No matter how much overburdened families would hope so, don’t count on it
By Sean Speer and Charles Lammam : A new year can bring new possibilities. It’s a chance to take stock of what we’ve accomplished in the past year and to set new goals for the future. It’s also, however, when Canadian governments typically enact new taxes.
Unfortunately, governments across the country in recent years have been all too keen to bring in new taxes or increase existing ones, resulting in squeezed household budgets. The question for 2014 then, is will this trend continue or will governments recognize it’s time to give taxpayers a break?
For several decades the Fraser Institute has been calculating Tax Freedom Day as an easy-to-understand measure of the total tax burden imposed on Canadian families by the federal, provincial, and local governments. Tax Freedom Day covers a wide range of taxes and provides an estimate for when in the year the average family has earned enough income to pay the total tax bill imposed on it by government.
In 2013 Tax Freedom Day fell on June 10, two days later than in 2012, and three days later than in 2011. In fact, Tax Freedom Day has been arriving later and later since 2009.
The steady delay is partly driven by Canadian governments increasing taxes. This past year alone, the federal government raised Employment Insurance premiums, Quebec increased payroll and personal income taxes, British Columbia raised healthcare premiums for families and individuals and its corporate income tax, New Brunswick increased all four of its personal income tax rates, Manitoba raised its provincial sales tax, Ontario increased its top tax rate on high-income earners, Saskatchewan cancelled a scheduled decrease in the general corporate income tax rate, and Prince Edward Island hiked its small business income tax rate.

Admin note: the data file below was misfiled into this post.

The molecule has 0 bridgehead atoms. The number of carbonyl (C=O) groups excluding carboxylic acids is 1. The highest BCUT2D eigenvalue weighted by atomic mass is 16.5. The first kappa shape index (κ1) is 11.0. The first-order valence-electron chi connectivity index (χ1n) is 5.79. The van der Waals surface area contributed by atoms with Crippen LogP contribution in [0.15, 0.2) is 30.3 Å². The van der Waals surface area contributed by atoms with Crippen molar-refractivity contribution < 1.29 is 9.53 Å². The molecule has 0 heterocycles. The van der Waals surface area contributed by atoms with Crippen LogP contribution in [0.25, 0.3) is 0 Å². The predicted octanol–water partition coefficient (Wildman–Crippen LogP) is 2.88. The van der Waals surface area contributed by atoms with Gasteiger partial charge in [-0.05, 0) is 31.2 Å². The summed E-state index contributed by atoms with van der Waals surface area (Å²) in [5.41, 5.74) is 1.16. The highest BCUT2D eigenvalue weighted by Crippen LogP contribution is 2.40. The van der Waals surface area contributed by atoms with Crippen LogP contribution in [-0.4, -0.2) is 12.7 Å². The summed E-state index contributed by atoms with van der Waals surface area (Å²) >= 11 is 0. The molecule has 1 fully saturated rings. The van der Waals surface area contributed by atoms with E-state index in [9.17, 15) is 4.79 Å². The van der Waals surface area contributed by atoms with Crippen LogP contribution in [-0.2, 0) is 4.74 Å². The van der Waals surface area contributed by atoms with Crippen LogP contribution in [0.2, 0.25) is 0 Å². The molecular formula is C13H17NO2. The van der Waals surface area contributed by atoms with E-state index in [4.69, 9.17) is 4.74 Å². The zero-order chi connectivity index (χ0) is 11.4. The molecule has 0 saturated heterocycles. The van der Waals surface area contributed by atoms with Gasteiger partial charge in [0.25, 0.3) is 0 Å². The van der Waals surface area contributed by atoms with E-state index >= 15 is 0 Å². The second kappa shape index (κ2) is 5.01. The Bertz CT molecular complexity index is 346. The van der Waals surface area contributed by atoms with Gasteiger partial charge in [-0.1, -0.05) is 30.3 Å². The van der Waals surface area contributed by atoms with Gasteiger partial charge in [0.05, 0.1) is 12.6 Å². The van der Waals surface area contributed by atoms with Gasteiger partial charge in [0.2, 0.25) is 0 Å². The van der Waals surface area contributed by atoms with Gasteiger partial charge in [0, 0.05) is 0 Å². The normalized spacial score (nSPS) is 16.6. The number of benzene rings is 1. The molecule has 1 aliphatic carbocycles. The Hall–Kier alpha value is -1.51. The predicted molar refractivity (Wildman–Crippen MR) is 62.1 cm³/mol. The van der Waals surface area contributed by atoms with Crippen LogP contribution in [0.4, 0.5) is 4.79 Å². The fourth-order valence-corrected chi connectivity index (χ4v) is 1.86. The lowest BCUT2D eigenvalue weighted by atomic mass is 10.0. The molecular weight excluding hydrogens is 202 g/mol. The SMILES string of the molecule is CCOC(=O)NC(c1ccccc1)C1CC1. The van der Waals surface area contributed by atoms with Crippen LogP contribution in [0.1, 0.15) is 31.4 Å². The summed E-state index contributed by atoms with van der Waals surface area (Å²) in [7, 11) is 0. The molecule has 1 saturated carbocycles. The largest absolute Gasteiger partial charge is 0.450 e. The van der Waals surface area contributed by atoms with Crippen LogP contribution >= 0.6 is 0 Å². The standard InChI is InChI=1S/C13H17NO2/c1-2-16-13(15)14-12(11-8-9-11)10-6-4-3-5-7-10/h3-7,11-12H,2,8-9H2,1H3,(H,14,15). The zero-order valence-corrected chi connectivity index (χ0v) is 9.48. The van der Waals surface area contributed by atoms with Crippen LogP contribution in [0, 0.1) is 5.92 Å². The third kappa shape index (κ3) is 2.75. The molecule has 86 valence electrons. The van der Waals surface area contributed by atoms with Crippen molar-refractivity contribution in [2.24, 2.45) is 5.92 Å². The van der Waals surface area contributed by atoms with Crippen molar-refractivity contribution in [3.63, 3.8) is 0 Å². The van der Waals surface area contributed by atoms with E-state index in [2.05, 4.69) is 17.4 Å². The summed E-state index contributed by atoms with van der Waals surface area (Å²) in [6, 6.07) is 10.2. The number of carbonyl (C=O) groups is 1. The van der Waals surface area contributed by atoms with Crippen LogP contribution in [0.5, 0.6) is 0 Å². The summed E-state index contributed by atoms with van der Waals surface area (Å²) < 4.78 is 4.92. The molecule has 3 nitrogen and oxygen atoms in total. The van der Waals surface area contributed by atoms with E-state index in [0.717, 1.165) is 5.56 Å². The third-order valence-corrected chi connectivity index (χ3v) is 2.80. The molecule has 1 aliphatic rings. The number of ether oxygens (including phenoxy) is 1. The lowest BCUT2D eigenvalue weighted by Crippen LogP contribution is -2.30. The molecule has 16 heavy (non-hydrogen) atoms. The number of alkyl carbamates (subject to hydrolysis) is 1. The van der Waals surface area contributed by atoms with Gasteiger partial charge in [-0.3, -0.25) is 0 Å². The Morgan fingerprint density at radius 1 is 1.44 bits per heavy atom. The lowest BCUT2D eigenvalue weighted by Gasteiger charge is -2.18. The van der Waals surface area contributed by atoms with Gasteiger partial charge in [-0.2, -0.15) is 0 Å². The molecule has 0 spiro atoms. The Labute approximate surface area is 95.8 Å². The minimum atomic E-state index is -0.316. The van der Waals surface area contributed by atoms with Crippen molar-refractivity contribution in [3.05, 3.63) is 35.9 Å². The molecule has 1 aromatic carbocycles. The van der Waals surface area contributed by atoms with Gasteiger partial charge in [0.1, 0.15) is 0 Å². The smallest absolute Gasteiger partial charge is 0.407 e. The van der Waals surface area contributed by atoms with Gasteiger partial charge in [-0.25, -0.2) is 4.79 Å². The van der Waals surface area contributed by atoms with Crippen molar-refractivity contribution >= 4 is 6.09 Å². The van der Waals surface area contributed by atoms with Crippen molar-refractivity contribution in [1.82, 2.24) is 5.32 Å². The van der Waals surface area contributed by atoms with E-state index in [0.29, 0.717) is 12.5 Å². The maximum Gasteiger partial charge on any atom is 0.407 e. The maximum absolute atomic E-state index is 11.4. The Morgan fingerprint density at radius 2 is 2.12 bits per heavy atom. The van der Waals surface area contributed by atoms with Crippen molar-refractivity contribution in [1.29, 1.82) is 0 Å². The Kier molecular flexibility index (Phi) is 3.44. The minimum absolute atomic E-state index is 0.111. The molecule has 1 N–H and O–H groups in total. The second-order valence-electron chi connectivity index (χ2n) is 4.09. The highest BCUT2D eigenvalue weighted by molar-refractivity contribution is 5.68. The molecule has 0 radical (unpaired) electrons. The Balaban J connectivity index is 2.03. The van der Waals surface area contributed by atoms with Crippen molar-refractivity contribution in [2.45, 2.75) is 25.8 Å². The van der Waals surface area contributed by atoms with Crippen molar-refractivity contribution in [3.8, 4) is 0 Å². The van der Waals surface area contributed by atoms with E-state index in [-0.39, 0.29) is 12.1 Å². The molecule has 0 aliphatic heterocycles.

These are just a handful of the tax hikes endured by Canadians in 2013. According to our 2013 Tax Freedom Day calculations, the average family earned $97,254 in income last year and paid a total of $42,400 or 43.6 per cent of its income in taxes.
Yet the trend of governments increasing taxes seems poised to continue in 2014. As of January 1, the federal government increased taxes on certain dividend income, British Columbia raised its healthcare premiums yet again and introduced a new tax rate for those earning more than $150,000, and a host of Canadian municipalities such as Montreal, Toronto, Edmonton, Vancouver and Winnipeg are raising local taxes.
With the federal and provincial governments tabling budgets in the coming months, there very well may be more tax hikes before the year is complete. The Ontario government, for instance, has recently mused about introducing a new payroll tax to fund a “made-in-Ontario” public pension program and new taxes for increased transit spending.
If the trend of tax increases does indeed continue, Canadians will end up working more for the government and less for themselves and their families.
That begs the question: is the current mix of government programs and services worth working until June 10 or later to pay for it? Of course, different people have their own personal views. But therein lies the value of our Tax Freedom Day research; it shows where the current trend is headed and leaves it to Canadians to ultimately decide for themselves whether the tax burden is too high.
Our Tax Freedom Day calculations for 2014 will provide fresh insight into where we are headed and will show if governments are maintaining the trend of increasing taxes in the new year or reversing it by lowering the tax burden on Canadian families.
The early signs, though, are not encouraging and suggest a growing share of family income will continue to go to government. But with budget season on the horizon, there is an opportunity for governments to change course and begin taking steps to reverse the trend. Many Canadian families would no doubt welcome a lighter tax burden from all levels of government. That would be a worthy New Year’s resolution for 2014.
Sean Speer is the associate director of fiscal studies and Charles Lammam is resident scholar in economic policy at the Fraser Institute.